FDA grants emergency use authorization to Eli Lilly's COVID treatment

Eli Lilly’s combination therapy of two antibodies helped cut the risk of hospitalization and death in COVID-19 patients by 70%.

Ben Ariel ,

Eli Lilly
Eli Lilly
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The US Food and Drug Administration (FDA) on Tuesday granted emergency use authorization (EUA) to Eli Lilly’s combination antibody therapy to fight COVID-19, Reuters reports.

Eli Lilly’s combination therapy of two antibodies, bamlanivimab and etesevimab, helped cut the risk of hospitalization and death in COVID-19 patients by 70%, data from a late-stage trial showed in January.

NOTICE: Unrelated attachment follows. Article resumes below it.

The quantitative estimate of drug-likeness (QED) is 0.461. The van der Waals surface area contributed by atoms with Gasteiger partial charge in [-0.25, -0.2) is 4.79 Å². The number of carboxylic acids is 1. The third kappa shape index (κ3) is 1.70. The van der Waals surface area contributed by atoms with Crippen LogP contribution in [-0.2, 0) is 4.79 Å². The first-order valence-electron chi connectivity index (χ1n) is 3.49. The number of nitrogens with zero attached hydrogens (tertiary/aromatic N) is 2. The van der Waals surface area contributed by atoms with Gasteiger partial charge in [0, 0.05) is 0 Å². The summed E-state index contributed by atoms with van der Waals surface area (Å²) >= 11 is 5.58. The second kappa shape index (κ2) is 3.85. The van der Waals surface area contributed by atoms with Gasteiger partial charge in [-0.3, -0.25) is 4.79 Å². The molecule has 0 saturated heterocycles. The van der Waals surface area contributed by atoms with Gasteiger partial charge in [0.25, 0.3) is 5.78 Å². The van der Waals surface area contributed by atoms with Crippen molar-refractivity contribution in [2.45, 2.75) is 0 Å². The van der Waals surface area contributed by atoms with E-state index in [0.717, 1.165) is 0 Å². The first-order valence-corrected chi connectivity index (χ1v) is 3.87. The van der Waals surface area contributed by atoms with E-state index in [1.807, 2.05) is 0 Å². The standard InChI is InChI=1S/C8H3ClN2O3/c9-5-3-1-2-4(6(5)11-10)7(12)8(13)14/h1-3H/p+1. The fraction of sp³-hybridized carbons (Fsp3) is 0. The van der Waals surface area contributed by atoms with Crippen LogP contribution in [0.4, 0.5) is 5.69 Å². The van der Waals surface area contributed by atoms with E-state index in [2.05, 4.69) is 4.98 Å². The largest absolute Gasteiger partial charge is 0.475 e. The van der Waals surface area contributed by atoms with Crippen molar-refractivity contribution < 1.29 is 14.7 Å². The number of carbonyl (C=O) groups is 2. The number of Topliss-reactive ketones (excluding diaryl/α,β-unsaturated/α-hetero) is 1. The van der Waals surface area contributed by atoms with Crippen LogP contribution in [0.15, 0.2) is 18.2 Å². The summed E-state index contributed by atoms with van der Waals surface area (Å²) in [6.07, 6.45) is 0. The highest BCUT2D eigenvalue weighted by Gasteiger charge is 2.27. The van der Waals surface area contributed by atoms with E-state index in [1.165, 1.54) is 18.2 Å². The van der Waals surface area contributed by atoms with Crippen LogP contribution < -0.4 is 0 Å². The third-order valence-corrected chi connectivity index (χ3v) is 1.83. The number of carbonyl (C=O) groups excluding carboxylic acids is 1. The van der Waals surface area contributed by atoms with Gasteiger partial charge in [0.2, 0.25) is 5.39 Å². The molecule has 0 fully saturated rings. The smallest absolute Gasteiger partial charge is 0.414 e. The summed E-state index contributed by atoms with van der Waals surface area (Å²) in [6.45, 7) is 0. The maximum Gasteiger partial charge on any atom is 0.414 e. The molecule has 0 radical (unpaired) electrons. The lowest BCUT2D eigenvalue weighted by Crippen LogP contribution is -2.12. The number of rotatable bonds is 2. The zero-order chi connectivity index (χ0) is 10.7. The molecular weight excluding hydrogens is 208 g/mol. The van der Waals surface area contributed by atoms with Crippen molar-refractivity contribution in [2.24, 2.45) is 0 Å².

“This therapy is authorized for the treatment of mild to moderate COVID-19 in patients aged 12 and older who are at high risk for progressing to severe COVID-19 and/or hospitalization,” the company said in a statement quoted by Reuters.

In October, Eli Lilly temporarily paused the trial of a combination antibody treatment for coronavirus due to safety reasons.

Eli Lilly is one of several companies investigating treatments for COVID-19 that use monoclonal antibodies — mass-produced mimics of immune molecules the human body produces in reaction to the coronavirus.

The treatment is similar to the Regeneron protocol received by former US President Donald Trump when he contracted the virus in October. The FDA granted emergency authorization to the Regeneron treatment last November.



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